When I started my sourdough journey I went to my pantry and looked at the glass jars that were available. In most of the online videos I had seen the size looked in the quart range and I only had one available vessel that was about that size. It had a screw on plastic lid that was not ideal, but one uses what is on hand.
I started with 50 grams of flour and 50 grams of water and it did not take up very much room in that big jar but room to expand was plentiful. On day 2, I did not discard any and raised my mix to 200 grams total. Still swimming in this jar.
By day 3 I discovered the issue with most off the shelf jars for sourdough starter. The lip that contains the exterior screw threads creates a shoulder inside the jar. When pouring starter out, that shoulder is hard to scrape clean. I needed a straight sided jar. I had a few straight sided Ball caning jars but they were all too small plus the lids and rings were not exactly in pristine condition.
I had identified the Weck mold jar as the choice of the Sourdough Cognoscenti. However, in the times of Covid, this jar was not only expensive due to it’s imported nature but hard to come by as well. I did not recognize just what made it the jar of choice but it showed up in so many video kitchens.
A glass on glass lid made sense to me. Having no contact with either metal or plastic seemed a good idea for this living organism we call starter. The good old American brands Ball and Kerr wide mouth line have a straight sided interior but the lids and rings are still problematic to me.
I ended up ordering a 12 oz Kilner Swing Top that seemed a better size than what I was using. The spring loaded hardware could easily be taken off and it would have the glass lid that Isabel deserved.
An aside here about starter volume. Many recipes you will see have flour volumes in the 500-800 gram range. Two loaves are the norm. Fairly large starter volumes are necessary. When I started baking bread regularly several years ago I adapted a basic recipe for one loaf that would last me a day or two and I would just make more bread. When I started with sourdough, that recipe was adapted to the new leavening method. One loaf means less flour means less starter means smaller starter vessel needed.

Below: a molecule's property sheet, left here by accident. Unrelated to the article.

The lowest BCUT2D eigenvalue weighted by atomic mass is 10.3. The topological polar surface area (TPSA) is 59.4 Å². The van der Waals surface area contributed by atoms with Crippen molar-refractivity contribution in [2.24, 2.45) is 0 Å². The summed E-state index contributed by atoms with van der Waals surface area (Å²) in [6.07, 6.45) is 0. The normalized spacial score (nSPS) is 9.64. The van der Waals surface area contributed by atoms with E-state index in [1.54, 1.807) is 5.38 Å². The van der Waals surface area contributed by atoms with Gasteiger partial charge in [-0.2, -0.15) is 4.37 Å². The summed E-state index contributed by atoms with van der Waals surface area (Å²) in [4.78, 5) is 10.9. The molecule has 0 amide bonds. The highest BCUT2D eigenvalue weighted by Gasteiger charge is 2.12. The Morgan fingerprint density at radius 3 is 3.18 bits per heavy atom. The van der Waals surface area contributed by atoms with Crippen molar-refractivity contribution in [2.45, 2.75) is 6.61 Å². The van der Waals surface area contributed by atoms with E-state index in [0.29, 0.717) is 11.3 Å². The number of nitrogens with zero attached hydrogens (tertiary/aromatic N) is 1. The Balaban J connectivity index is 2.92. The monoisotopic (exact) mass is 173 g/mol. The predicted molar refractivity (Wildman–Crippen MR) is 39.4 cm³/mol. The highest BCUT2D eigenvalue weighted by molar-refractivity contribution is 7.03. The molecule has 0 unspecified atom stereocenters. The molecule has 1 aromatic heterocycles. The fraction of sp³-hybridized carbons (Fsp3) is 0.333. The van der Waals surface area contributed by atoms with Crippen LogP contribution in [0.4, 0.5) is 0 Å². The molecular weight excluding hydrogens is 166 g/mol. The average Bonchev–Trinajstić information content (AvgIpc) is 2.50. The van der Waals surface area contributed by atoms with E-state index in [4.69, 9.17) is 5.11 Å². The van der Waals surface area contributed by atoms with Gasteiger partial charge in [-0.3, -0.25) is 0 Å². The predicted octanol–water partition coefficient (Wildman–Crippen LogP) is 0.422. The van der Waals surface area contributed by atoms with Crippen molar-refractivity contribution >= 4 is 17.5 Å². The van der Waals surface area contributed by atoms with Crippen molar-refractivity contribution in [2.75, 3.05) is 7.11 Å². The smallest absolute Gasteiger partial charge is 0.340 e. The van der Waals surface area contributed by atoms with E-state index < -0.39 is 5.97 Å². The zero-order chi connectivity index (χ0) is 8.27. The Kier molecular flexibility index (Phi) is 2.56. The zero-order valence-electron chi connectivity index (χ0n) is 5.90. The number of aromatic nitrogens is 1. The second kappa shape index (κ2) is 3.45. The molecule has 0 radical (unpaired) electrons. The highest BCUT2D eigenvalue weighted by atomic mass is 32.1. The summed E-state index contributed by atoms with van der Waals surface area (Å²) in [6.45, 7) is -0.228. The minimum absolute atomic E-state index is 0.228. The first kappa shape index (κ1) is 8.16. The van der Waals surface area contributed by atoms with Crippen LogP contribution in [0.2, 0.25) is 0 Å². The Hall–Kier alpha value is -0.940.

The Kilner jar was a good size but the lid is pretty thick to hold the wire closure mechanism. The top of the jar itself has a similar structure. This means more places for starter to get into while pouring starter from the jar. After feeding the starter the last task is to clean up the top of the jar. It is not onerous but can get annoying knowing there is a better jar design.
I finally got my delivery of the Weck Mold Jar Combo Pack with 200 ml small, 500 ml medium, and 750 ml large jars with lids and rings. The top of the jars are much easier to keep clean. The small jar will be used to build a levain for one bake, the medium has become Isabel’s new home, and the large jar will be used for something or other.
As with my other jars used for starter, I added lines for volume at 50ml levels with a Sharpie Oil based Paint Marker. This marker sticks fairly well to glass and gives me easy visual volume levels. A small piece of black gaffer tape shows start volume and a rubber band for the highest rise level.
Also deserving mention is the wide mouth that comes with the tapered sides. It makes it easier to both add your ingredients and stir the contents. The lids have a close fit with the jars leaving little room to slip side to side.
There you have my treatise on the proper jar for your starter. I wrote this because other than recommending glass I had not seen the topic of jar geometry discussed.
Sourdough Starter Jar Geometry counts. Of course, I am a geek.